With the cost of living crisis preventing women from fleeing abuse, the government must act now to support survivors

Originally published on the Women’s Aid website.

A blog by Farah Nazeer, chief executive of Women’s Aid, and Dr Nicola Sharp-Jeffs, CEO and Founder of Surviving Economic Abuse (SEA).

We’re all worried about the cost of living crisis. From interest rates to groceries, utility bills to petrol, everything is getting more expensive. But for some women, this crisis could mean the difference between life and death.

Lack of economic safety forces women to stay with abusers longer than they want to, meaning they experience more harm as a result. For those that leave, economic abuse can long continue, preventing women from rebuilding their lives, sometimes for decades.

Women’s Aid carried out a survey looking at the impact of the crisis on survivors of domestic abuse. An alarming two-thirds (66%) of survivors told the charity that abusers are now using the cost of living increase as a tool for coercive control, justifying further restricting their access to money.

Economic abuse is a form of coercive control that seeks to restrict, exploit and/or sabotage a victim’s economic resources and independence. This abuse is as far-reaching as it is horrific: survivors tell us about abusers controlling access to their bank accounts, preventing them from working or making it harder to work, or using their credit cards without permission. Abusers can control every aspect of a woman’s life, making it impossible to find safe and secure housing.

Heartbreakingly, survivors said they were prevented from fleeing by the stark reality of not being able to support their children (50%), getting into debt (52%), or concerns that benefits wouldn’t cover increased living costs (48%).

Surviving Economic Abuse (SEA) enables the training of frontline professionals to recognise and respond to economic abuse. In recent sessions, the charity has been told that the cost of living crisis will bring “a tsunami” of abuse as usual routes for safety or respite won’t be available because friends and family may not have capacity to support survivors during this time. Abusers could put increased pressure on their partners to move in together, sooner, to combat the rising costs; they may berate and punish survivors for not being better prepared for the crisis or deliberately keep all appliances on whenever they can.

We know that services that support women and provide safe housing accommodation, from refuges to community-based services, are already under significant pressure. COVID-19 put an already overstretched sector under a significant amount of demand – and this has not gone away. One Women’s Aid member service recently told us that:  “We have just renewed our energy costs with our bulk supplier and the costs have increased by 300%. We built a 45% increase into our budgets, but the 300% increase has completely blown our financial plan for this year.”

They went on to describe the impact this could have on women seeking safe accommodation: “We would normally pass increases on to our residents in the refuge…but this would not be affordable – it would stop victims from moving into refuges.”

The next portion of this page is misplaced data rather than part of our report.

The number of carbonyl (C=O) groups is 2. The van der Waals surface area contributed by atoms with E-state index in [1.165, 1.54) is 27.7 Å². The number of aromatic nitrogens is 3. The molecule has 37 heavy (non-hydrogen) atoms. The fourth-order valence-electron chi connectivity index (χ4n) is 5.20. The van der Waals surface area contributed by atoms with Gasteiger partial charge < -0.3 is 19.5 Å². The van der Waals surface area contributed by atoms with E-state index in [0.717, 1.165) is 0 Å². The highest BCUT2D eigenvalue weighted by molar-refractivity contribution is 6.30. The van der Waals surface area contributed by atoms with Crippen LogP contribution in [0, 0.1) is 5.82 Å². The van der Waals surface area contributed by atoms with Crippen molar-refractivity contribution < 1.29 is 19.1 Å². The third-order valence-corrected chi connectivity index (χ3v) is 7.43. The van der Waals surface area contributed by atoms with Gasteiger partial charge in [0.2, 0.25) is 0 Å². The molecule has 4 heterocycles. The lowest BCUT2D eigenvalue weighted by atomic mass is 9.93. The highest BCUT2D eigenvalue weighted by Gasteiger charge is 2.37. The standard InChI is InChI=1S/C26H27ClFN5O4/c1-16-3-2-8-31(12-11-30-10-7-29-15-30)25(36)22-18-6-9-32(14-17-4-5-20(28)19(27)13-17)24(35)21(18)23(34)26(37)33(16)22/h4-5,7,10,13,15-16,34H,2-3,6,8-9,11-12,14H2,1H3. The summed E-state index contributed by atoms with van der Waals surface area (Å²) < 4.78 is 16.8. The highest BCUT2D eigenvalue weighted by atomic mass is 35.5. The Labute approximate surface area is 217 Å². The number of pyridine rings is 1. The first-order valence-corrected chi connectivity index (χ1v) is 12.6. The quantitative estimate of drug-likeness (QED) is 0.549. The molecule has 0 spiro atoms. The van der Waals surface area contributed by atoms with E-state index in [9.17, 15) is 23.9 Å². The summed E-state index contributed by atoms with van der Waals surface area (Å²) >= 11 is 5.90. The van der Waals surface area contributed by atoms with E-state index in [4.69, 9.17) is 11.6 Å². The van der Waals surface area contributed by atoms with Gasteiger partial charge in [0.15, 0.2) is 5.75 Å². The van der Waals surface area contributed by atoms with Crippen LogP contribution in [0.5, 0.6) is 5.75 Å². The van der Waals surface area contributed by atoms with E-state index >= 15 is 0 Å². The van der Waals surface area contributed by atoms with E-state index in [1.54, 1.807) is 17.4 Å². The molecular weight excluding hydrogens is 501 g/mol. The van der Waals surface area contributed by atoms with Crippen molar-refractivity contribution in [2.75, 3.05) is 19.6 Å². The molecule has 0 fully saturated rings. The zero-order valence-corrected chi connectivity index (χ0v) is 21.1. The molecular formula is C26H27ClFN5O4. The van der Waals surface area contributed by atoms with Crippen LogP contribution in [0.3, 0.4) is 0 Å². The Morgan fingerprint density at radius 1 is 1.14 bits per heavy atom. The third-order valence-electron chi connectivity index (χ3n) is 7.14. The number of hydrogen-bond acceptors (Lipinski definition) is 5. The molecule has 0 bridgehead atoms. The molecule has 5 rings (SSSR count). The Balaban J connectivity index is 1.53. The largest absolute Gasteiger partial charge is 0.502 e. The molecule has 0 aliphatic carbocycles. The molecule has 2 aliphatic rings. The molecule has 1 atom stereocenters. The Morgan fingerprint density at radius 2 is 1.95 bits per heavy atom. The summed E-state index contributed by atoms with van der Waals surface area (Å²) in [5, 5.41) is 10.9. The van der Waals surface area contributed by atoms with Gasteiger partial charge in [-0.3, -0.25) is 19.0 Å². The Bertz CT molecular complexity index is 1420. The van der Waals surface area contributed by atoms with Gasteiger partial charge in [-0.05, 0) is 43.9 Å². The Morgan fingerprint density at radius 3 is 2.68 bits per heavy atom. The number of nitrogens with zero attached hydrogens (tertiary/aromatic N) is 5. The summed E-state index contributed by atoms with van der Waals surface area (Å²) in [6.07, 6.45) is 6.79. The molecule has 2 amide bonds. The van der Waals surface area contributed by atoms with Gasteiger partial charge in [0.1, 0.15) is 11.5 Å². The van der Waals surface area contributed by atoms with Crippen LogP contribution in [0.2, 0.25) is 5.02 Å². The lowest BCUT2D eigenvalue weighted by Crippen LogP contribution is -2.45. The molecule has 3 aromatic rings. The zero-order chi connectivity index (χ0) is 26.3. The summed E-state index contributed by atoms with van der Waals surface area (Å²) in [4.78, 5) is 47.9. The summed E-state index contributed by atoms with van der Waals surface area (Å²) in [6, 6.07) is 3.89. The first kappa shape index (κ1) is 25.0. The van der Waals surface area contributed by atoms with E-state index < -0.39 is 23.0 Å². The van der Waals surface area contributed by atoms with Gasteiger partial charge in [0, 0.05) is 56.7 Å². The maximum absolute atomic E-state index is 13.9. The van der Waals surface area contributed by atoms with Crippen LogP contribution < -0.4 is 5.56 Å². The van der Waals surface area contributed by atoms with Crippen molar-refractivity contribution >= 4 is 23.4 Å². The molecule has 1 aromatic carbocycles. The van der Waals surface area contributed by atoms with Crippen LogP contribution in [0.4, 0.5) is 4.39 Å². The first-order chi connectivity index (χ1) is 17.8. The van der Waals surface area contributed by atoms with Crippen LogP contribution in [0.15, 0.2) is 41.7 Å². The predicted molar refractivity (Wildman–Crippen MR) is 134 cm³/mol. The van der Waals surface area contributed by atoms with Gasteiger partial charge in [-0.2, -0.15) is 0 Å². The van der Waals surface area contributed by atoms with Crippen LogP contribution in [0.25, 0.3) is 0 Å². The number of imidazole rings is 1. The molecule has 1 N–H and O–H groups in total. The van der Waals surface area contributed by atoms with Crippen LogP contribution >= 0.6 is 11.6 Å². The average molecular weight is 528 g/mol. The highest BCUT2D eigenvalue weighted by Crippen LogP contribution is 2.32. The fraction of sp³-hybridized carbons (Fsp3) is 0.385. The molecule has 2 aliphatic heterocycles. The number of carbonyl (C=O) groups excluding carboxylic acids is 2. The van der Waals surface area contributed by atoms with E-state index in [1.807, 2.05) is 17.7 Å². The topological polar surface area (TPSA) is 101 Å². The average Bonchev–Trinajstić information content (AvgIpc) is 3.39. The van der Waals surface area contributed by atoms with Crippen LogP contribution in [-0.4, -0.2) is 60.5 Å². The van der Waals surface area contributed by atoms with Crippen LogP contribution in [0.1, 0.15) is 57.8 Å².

This crisis is having an unprecedented impact on women and children and requires urgent action. While the government has made some positive progress such as the Tackling Domestic Abuse Plan and clear commitments in the Domestic Abuse Act, a failure to act on the cost of living crisis could risk meaningful change for survivors of domestic abuse.

We are urging the government to:

  • Provide an Emergency Support Fund for Survivors to offset the impact of the cost of living crisis
  • Offer discounts on energy bills to domestic abuse services that provide lifesaving support.

At Women’s Aid and SEA, we’ll be working harder than ever to ensure we are doing everything we can to support survivors. It’s never been more urgent for the government to do the same. We are quickly approaching the winter months where the crisis will only get worse – we must act now to ensure every woman has the support she needs this winter, a safe roof over their head, and a life free from abuse.

If you are experiencing economic abuse or know someone who is, please visit the Surviving Economic Abuse website for information and resources, or speak to a specialist worker at Women’s Aid Live Chat.

Nicole Jacobs, the domestic abuse commissioner, said: “I will be working with the government as a matter of great urgency over the coming months to ensure that all domestic abuse victims get the help and support they need to get through this unprecedented cost of living crisis. There is no doubt that everyone is under financial pressure, but the effects could be far more extreme for those experiencing domestic abuse.

“Victims may well be in increased danger because of these additional financial pressures which mean they are forced to stay with perpetrators. The gendered nature of domestic abuse means that there will be a disproportionate impact on women and children.”

To read more of Women’s Aid’s cost of living research, click here.

Further details of support that may be available and important considerations if you are experiencing economic abuse can be found on SEA’s new cost-of-living information resource.